While exclusivity in of itself isn’t automatically a bad thing, it may have hurt tiny Mistwalker more than helped it. Because they limited their audience to that specific platform. For a small studio, limiting your audience like this could be the kiss of death. If Blue Dragon had been released on the PC, it might have been different. Why is this? Well, the PC has a much larger audience. According to a study published by the ESA in 2015, the total number of gamers in the world is about 1.8 billion, and 62% of them play games on the PC. Whereas Home Consoles players make up about 56%, Smart Phones made up 35%, and handhelds such as the Nintendo 3DS and PlayStation Vita made up about 21%. The PC’s dominance is due to a multitude of factors, but the biggest one is the ease of acquiring games. This is thanks to digital distribution platforms such as Steam and GOG, and their practice of frequent sales and price cuts. What’s more, digital distribution eliminates the need for a publisher and physical media. So the customer can get a game much faster and the developers get a higher cut of the profits. It’s a win-win situation, really. Plus, older games that may not have of gotten enough attention during their initial run might suddenly find a new lease on life on the PC, as was the case with cult classics Grandia II , Dragon's Dogma: Dark Arisen and the Y's series.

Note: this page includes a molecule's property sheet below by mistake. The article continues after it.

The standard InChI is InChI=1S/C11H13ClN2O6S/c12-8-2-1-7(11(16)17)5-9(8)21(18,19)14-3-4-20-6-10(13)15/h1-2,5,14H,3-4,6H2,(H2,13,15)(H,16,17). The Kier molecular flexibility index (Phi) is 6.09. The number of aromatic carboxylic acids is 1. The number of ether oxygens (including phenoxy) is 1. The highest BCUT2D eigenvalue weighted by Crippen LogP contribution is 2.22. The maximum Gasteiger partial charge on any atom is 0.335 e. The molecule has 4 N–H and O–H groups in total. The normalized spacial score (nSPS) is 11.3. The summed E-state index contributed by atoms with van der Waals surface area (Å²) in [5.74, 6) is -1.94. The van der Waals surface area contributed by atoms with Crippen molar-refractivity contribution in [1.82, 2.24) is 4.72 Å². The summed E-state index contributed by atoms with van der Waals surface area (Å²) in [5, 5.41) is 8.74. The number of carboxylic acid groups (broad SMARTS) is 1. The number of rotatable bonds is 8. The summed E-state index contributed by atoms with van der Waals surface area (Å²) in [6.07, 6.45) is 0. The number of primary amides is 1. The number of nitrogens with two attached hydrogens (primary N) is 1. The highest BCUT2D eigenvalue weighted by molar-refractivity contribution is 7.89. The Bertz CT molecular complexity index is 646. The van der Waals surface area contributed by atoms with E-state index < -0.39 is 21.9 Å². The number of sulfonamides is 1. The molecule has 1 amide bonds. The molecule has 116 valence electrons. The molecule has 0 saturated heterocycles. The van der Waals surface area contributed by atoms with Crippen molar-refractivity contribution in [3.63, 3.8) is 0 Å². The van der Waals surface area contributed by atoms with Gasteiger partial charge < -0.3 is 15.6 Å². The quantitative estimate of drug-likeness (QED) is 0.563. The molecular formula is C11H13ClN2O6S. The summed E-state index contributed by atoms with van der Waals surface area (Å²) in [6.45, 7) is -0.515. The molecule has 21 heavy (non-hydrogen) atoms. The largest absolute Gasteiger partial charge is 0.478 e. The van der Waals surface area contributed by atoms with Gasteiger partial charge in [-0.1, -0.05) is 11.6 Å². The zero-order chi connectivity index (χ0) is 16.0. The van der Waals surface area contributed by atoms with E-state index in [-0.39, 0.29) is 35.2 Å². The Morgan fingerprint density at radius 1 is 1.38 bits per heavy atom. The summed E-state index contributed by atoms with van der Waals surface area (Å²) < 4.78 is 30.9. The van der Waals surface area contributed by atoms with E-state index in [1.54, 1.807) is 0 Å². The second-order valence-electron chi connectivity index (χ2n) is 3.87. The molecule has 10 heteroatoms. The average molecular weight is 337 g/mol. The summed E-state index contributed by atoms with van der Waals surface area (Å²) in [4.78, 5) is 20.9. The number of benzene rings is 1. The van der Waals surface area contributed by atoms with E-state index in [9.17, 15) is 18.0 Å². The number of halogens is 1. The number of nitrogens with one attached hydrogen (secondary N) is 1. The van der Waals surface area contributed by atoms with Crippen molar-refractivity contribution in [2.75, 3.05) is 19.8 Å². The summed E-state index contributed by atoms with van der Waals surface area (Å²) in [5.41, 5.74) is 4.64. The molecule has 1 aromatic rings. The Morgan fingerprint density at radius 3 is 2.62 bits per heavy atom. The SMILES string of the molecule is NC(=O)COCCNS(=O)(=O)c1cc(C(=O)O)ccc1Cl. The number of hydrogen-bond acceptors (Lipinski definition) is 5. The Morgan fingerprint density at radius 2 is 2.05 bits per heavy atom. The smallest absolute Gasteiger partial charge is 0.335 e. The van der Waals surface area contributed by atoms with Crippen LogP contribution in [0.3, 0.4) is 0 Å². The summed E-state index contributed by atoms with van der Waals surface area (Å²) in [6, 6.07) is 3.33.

2. ASH: Archaic Sealed Heat Can Finally Come to The West.
Mistwalker has released several games on the Nintendo DS; and in my estimation, ASH: Archaic Sealed Heat is the best of the bunch. For those who don’t know, ASH: Archaic Sealed Heat is Mistwalker’s second game after Blue Dragon. It was a strategy RPG similar in style to Nintendo's Fire Emblem franchise. The biggest difference, however, was that the entire game was controlled by the DS’ touch screen. It's a great game and I highly recommend it, if you can get your hands on it. Regrettably, mid-low review scores and poor sales (thank you Nintendo for your brilliant marketing) kept this gem in Japan.